There is much to agree with in Conrad Wolfram’s lecture in TED.

In Uncle Petros and Goldbach’s Conjecture Doxiadis’ main character refers to anything in a mathemaical problem that could be done by a machine as ‘shopping maths’. Wolfram has the same view and asserts that we should focus on those elements in the problem solving process that are NOT shopping maths. So far, so good. The problem is that Wolfram is stuck in a world that sees practical problem solving as somehow mathematical. He even uses the tired example of keeping track of your mortgage. Clearly people actually do this by looking at their statement and seeing how much they are paying, they do not engage with the calculations required to analyse the payments. As he says, in the real world, solutions are messy. The trick is (a) to develop opportunties to solve such messy problems in a school setting while keeping them real and (b) to put learners into settings where they actually care about the outcomes to the problems. Serious past experience does not auger well for the possibilities.

It is also troubling that doing mathematics by hand is ridiculed quite so comprehensively. Those quirky souls in the Isaac Newton Institute for Mathematical Sciences at Cambridge had chalk boards fitted in the seminar rooms, specifically to ensure that they can do their mathematics by hand. The problem for Wolfram is that he sees mathematical activity as necessarily applied. He is right to critique a school curriculum which is essentially a curriculum in pure mathematics dressed up as somehow useful, with a cloth of applicationm draped over an algorithm exercise. However, that does not mean that we should only be solving problems coming from the ‘real-world’, implying the entirely mathematical, i.e. pure-maths world is not why we should be teaching maths.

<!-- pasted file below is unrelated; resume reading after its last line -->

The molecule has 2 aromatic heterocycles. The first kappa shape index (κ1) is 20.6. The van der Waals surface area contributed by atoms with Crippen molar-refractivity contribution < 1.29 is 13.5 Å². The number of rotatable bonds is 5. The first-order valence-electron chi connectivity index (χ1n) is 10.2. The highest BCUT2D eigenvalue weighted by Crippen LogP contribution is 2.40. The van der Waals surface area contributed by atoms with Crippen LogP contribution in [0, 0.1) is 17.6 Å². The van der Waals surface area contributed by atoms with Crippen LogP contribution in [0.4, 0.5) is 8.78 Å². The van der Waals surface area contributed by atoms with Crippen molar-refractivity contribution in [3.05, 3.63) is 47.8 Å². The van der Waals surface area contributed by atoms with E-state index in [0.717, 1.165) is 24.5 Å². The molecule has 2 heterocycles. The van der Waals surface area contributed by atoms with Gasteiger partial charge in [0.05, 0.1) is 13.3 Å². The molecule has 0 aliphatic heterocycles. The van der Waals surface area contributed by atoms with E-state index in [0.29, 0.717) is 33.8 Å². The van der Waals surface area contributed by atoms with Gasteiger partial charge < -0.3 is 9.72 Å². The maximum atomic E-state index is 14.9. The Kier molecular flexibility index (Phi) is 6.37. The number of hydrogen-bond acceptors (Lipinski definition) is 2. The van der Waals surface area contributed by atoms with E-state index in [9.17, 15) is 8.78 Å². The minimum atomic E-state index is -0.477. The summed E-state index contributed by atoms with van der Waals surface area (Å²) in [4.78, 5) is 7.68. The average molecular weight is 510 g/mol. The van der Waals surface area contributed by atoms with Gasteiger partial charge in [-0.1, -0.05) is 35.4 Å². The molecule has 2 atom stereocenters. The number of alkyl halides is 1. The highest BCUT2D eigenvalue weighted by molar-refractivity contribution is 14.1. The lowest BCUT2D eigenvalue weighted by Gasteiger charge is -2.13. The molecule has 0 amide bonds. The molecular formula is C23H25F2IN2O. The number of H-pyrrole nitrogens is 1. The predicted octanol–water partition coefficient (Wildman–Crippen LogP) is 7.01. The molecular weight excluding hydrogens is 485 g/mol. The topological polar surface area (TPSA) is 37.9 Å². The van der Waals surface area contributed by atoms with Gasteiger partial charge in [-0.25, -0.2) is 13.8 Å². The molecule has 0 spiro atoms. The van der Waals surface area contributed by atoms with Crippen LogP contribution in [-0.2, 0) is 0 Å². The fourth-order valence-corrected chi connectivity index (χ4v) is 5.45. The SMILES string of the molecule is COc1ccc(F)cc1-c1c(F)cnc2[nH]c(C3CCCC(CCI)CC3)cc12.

It is a genuinely good thing to see these sentiments aired and tempts the next steps … (i) an inclusive view of mathematics as an end in itself **and** a language for application, and (ii) a critical, credible view of how such thinking can be formatted for an institutional, compulsory, age specific, school system such as we work with.

The CMS in Cambridge (built c.2000 and in which all Cambridge University’s applied maths research takes place) has blackboards in the corridors and a supply of markers to write on the glass topped tables in the meeting areas. Rumour has it that the Isaac Newton Institute even has blackboards in the toilets… (sadly, as an undergrad I wasn’t allowed in to find out)

The opening premise of Good Will Hunting requires this set up (not necessarily in the toilets, though) so this is clearly traditional and Matt Damon was clearly pretty good at maths.